Hard News by Russell Brown

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Hard News: Higgs Live!

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  • Russell Brown, in reply to Jarno van der Linden,

    I believe these types of presentations also tend to get re-used a lot for different conferences, each with their different emphasis. So you just throw absolutely everything in there, and update it with new results as they come in. And if someone asks a question about some obscure detail of the research, you can be pretty sure you have the answer somewhere in the slides.

    I see how that makes sense. Are there many presentational rockstars at serious conferences? And how are they regarded?

    Auckland • Since Nov 2006 • 22843 posts Report Reply

  • Hilary Stace,

    A couple of weekends ago I was part of a team judging posters about clinical research. It is featured in the latest VicNews. As usual I borrowed a disability perspective. They had to be easy to read whether displayed high or low or in a dark corner; therefore contrast was important and a large clear font (sans serif easiest). A busy background was just distracting. Most of them had a 2 or 3 column approach - broken up in easy to read chunks and some included tables or graphs. The most effective had minimal use of colour - just one or two in addition to dark lettering on on a white background. Good use of illustration included smallish photos or diagrams such as of the specialist equipment used or procedures.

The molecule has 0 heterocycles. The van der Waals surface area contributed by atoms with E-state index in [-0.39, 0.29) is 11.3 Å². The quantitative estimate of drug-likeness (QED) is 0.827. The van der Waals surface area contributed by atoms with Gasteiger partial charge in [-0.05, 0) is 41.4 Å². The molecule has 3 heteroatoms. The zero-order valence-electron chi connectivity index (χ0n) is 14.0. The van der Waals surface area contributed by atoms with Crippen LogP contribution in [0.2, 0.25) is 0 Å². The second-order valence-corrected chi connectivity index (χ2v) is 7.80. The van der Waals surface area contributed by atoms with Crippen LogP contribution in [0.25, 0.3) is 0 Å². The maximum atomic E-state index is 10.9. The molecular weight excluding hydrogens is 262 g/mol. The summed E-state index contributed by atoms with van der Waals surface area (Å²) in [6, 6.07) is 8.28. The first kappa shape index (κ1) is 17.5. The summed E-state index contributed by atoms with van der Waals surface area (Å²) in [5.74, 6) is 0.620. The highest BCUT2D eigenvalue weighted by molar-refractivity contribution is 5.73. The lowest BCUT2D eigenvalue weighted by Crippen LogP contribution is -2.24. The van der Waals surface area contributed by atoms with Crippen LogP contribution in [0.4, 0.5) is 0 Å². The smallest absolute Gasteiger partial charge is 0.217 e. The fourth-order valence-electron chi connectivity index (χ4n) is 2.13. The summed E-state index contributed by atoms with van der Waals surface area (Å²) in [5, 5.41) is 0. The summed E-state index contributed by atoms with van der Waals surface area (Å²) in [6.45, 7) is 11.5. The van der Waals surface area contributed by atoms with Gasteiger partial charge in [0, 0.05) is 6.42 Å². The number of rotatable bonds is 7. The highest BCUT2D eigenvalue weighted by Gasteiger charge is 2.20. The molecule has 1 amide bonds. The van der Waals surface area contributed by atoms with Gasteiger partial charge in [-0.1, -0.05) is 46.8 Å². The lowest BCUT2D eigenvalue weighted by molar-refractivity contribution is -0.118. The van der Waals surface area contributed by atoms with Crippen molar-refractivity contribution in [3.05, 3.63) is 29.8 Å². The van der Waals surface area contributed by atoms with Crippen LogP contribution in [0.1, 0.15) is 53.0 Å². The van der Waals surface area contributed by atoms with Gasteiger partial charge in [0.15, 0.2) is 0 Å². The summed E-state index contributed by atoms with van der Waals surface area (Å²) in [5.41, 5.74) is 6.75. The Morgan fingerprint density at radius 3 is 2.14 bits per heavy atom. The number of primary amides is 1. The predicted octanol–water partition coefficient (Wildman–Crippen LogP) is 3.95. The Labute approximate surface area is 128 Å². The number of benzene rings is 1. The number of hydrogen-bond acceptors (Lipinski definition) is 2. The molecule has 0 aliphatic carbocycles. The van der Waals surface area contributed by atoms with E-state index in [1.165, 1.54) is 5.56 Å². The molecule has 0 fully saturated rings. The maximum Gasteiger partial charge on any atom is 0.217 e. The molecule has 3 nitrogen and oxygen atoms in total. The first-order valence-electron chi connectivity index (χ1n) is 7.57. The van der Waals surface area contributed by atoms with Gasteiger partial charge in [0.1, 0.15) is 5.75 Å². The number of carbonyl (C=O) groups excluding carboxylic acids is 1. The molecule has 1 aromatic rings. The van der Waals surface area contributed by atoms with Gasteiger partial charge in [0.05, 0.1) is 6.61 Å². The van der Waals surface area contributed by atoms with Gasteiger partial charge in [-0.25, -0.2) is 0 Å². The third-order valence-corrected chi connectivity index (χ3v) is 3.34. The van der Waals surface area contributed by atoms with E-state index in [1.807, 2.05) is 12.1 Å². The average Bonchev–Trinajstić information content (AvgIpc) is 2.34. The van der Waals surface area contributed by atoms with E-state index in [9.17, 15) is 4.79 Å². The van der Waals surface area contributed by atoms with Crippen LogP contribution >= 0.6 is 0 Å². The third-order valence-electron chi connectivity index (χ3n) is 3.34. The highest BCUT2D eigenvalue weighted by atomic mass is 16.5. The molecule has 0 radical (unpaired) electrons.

Once you have done all this it is quite easy to read and more or less understand even the most complex scientific/clinical project. These ones all had human research participants, and for me that means there is almost an ethical requirement to make the information accessible, even for a specialist conference.

    Wgtn • Since Jun 2008 • 3225 posts Report Reply

  • Islander, in reply to Richard Grevers,

    Love it!

    Big O, Mahitahi, Te Wahi … • Since Feb 2007 • 5643 posts Report Reply

  • Sacha, in reply to Jarno van der Linden,

    these types of presentations also tend to get re-used a lot for different conferences

    all the more reason...